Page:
Emergence of comprehension of Spanish second language requests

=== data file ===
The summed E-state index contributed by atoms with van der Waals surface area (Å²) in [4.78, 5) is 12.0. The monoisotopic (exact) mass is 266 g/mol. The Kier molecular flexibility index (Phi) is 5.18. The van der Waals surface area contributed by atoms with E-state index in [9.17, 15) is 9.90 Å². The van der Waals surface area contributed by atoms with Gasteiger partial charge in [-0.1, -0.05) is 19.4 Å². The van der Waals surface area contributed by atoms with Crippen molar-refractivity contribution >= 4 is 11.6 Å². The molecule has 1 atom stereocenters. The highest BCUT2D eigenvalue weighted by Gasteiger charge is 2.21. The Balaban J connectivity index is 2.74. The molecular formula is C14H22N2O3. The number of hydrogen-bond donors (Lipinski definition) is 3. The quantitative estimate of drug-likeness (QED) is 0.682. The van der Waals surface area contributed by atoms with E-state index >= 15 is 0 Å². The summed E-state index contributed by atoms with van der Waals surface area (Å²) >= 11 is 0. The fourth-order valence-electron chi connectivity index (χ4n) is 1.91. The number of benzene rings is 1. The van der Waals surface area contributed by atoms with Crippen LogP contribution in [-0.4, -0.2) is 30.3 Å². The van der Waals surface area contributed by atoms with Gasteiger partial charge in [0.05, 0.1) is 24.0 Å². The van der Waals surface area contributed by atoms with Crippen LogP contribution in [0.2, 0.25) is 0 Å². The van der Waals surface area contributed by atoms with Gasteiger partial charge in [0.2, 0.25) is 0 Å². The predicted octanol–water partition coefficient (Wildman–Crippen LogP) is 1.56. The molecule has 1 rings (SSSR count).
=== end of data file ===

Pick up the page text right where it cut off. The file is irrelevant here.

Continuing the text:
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This dissertation examines the developmental trajectory of online processing toward second language (L2) pragmatic comprehension. This goal stems from two shortcomings of previous research: (1) approaching L2 pragmatics as the acquisition of discrete phenomena through progressive stages (see Kasper, 2009), and (2) focusing narrowly on production. Building upon previous L2 pragmatic comprehension work (Carrell, 1981; P. García, 2004; Taguchi, 2005, 2007, 2008a, 2008b, 2011a, 2011b; Takahashi & Roitblat, 1994), the current study investigates the development of L2 Spanish request speech act comprehension by native English-speaking adult learners. The analysis involves accuracy, comprehension speed and the relationship between the two dimensions across three levels of directness over a 13-week period. Previous research was informed by skill acquisition theories (Anderson & Lebiere, 1998) to account for increased accuracy and decreased speed over time. Here, further analysis is based on Complexity Theory / Dynamic Systems Theory (CT/DST) (Larsen-Freeman, 1997; Larsen-Freeman & Cameron, 2008a; de Bot, Lowie, & Verspoor, 2007; Ellis, et al., 2009; Verspoor, de Bot, & Lowie, 2011) to account for the seemingly chaotic results often found in L2 research. The findings of the current study show significant overall improvement in accuracy and speed of Spanish request identification, and a moderate relationship between the two measures. However, the association between slower responses and higher accuracy in the current data contradicts skill acquisition theories. Rather, the theoretical framework of CT/DST provides a more authentic account of development. As such, the results indicate that the levels of request directness develop along distinct trajectories and timescales. Direct requests reflect higher accuracy and faster interpretation. While the most indirect level of requests shows the largest improvement in accuracy, the responses for these items are no faster at the end of the study than at the beginning. The development of conventionally indirect requests occupies a middle ground in terms of accuracy similar to direct requests and comprehension speed like implied items. Further findings reflect L2 pragmatic comprehension as a complex, dynamic system that emerges through the differential effects of predictor variables across measures and within sub-groups of participants based on proficiency improvement, motivation and response strategy.